Mark Ruffalo Wins Golden Globe for Limited Series/TV Movie Actor

Danielle Turchiano
·2-min read

Mark Ruffalo won the limited series/TV movie actor award at the 78th Annual Golden Globes for his double role in “I Know This Much Is True.”

Ruffalo followed his Emmy win for portraying twins, caretaker Dominick Birdsey and his schizophrenic twin brother Thomas in HBO’s limited series adaptation of “I Know This Much Is True” with this Globe win, his first-ever honor from the Hollywood Foreign Press Association. Previously, Ruffalo was nominated for three other Globes across the film (“Infinitely Polar Bear” and “Foxcatcher”) and television (“The Normal Heart”) sides of the Golden Globes ballots, but he had yet to win.

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He accepted the award at home surrounded by his family members, thanking them along with HBO, the HFPA, director Derek Cianfrance, the show’s crew and Wally Lamb, who wrote the 1998 novel “I Know This Much Is True.”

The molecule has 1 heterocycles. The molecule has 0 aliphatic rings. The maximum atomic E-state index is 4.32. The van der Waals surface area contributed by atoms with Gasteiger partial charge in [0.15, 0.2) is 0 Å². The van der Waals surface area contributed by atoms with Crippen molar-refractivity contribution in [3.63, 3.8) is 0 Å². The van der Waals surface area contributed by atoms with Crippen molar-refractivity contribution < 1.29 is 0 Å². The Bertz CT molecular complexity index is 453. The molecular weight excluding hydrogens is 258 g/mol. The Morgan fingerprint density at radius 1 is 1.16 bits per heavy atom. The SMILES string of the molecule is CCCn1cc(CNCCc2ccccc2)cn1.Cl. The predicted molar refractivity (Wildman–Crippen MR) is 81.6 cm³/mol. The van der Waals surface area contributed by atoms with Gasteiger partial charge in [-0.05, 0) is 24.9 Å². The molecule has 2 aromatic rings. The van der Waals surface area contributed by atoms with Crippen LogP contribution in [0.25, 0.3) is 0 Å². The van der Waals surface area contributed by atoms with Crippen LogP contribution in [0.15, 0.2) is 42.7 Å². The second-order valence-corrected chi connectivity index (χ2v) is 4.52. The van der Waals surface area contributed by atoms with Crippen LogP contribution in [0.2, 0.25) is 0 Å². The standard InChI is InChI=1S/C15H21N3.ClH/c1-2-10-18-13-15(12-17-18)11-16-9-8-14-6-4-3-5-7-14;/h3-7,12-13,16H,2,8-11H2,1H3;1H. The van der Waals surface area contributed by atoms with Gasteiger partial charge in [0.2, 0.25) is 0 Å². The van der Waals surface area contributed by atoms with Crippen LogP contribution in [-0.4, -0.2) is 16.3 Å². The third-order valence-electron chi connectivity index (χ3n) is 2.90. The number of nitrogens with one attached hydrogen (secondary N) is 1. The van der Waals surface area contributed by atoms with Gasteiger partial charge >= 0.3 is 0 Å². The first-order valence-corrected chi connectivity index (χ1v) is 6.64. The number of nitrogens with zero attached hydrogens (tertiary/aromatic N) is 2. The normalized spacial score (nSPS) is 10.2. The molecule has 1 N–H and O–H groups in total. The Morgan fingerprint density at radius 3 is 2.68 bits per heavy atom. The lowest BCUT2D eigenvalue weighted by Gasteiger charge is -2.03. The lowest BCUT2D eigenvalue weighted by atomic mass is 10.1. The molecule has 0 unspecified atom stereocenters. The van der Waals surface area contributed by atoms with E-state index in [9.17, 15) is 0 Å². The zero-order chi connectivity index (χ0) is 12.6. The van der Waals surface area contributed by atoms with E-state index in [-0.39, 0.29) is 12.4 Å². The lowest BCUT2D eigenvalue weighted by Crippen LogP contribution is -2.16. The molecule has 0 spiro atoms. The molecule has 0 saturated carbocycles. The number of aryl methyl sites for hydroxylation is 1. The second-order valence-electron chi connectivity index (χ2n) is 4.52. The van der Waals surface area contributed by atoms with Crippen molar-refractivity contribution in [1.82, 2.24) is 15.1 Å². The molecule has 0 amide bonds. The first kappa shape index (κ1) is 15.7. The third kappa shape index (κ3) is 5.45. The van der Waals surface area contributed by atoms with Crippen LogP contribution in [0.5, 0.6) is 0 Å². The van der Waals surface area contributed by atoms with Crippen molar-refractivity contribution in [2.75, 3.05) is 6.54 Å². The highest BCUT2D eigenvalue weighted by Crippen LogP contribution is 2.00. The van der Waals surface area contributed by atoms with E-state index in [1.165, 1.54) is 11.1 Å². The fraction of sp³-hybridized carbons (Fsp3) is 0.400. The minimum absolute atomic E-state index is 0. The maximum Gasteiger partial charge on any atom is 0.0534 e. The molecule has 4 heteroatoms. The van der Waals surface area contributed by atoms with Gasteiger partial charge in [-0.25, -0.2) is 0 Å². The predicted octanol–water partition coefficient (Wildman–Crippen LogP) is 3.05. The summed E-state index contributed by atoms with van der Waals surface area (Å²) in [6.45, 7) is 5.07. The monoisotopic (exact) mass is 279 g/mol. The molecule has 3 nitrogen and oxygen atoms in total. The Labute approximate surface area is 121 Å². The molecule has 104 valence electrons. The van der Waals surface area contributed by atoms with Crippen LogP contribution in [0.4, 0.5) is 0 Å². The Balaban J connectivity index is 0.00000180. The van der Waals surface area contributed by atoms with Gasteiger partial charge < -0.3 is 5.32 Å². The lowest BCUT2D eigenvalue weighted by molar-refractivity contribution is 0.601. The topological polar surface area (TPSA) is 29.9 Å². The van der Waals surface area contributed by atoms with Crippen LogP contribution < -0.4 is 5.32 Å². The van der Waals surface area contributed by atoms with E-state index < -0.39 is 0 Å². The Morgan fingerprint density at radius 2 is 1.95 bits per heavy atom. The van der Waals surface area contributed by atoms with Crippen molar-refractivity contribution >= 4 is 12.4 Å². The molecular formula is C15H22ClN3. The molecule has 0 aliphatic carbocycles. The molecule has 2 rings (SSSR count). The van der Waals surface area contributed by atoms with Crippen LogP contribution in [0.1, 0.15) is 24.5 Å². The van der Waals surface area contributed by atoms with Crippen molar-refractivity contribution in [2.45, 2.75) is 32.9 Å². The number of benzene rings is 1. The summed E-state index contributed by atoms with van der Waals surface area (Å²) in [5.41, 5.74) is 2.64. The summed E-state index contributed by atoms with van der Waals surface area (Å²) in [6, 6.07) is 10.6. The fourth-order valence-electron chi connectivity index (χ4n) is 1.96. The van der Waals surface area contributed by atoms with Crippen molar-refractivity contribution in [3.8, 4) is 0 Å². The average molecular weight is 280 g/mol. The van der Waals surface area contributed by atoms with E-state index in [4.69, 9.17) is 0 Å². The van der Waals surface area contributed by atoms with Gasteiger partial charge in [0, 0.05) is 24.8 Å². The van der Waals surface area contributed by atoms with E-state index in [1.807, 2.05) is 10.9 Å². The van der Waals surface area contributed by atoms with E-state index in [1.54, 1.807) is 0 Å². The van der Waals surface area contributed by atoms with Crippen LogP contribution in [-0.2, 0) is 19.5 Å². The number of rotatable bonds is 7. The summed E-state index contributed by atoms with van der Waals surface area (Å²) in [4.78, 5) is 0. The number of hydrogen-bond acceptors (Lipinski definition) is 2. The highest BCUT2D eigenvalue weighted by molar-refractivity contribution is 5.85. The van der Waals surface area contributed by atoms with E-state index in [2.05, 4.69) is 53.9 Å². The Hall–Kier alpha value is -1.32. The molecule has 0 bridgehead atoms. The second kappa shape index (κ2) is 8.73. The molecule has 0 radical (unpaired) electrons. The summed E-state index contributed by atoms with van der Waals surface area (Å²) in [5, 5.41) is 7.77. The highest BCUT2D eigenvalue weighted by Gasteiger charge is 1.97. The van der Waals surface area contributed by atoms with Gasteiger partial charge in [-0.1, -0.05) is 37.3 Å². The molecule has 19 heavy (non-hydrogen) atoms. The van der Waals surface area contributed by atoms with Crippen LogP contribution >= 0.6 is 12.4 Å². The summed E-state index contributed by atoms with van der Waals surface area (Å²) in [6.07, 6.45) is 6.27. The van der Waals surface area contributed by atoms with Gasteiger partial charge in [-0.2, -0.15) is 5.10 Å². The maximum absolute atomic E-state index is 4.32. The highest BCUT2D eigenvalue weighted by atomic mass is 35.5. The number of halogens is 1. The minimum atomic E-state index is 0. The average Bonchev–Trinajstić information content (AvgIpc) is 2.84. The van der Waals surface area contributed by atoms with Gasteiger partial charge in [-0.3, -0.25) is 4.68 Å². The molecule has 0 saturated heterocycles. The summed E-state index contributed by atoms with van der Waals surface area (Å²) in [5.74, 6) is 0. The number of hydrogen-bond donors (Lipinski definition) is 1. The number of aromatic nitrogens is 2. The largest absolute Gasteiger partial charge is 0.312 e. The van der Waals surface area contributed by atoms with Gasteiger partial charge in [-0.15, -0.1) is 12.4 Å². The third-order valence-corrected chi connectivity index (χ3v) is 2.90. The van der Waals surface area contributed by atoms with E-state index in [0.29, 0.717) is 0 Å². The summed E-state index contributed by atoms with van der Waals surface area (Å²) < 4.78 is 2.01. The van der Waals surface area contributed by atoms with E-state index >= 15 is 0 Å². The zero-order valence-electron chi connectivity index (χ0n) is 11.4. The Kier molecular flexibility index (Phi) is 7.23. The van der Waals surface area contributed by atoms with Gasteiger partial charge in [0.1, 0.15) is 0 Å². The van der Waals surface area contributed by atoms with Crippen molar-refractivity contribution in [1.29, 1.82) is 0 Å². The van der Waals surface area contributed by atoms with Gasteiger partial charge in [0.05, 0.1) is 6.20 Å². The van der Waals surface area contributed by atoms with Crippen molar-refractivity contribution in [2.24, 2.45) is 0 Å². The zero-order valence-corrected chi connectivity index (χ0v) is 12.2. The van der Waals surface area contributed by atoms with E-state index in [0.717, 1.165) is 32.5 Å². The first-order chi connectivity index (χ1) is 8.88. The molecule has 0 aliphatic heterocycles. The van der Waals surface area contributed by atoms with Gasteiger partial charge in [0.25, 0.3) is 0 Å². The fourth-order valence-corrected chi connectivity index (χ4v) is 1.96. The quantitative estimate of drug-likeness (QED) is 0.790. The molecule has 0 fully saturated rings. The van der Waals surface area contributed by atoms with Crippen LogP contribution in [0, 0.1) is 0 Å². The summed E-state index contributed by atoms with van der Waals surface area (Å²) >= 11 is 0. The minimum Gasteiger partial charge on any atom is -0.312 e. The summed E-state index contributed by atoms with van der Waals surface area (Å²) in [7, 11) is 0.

“Thank you for always leading with the idea of humanity, however it comes — beautiful, ugly, inspiring, sad,” he said of Cianfrance.

In his acceptance speech, Ruffalo urged listeners to take care of Mother Earth and have a greater sense of connection to one another.

“It’s my humble belief that what will give all the sadness and loss that we all live through meaning is our common humanity. What connects us is greater than what keeps us apart. And the more we include each other, and see each other and hear each other, the faster we will heal our broken hearts and minds. We have a dying mother, just like the mother in our story. She is Mother Earth. And we must come to balance with her and honor her. And she will heal too. So let’s be courageous together. Let’s turn the page on the cruel past of this nation,” he said. “The good news is inclusion and justice and care for Mother Earth is breaking out everywhere. The godly light of decency is breaking through the hideous, dark storm we’ve been living through.”

Also nominated alongside Ruffalo this year were Bryan Cranston (“Your Honor”), Jeff Daniels (“The Comey Rule”), Hugh Grant (“The Undoing”) and Ethan Hawke (“The Good Lord Bird”).

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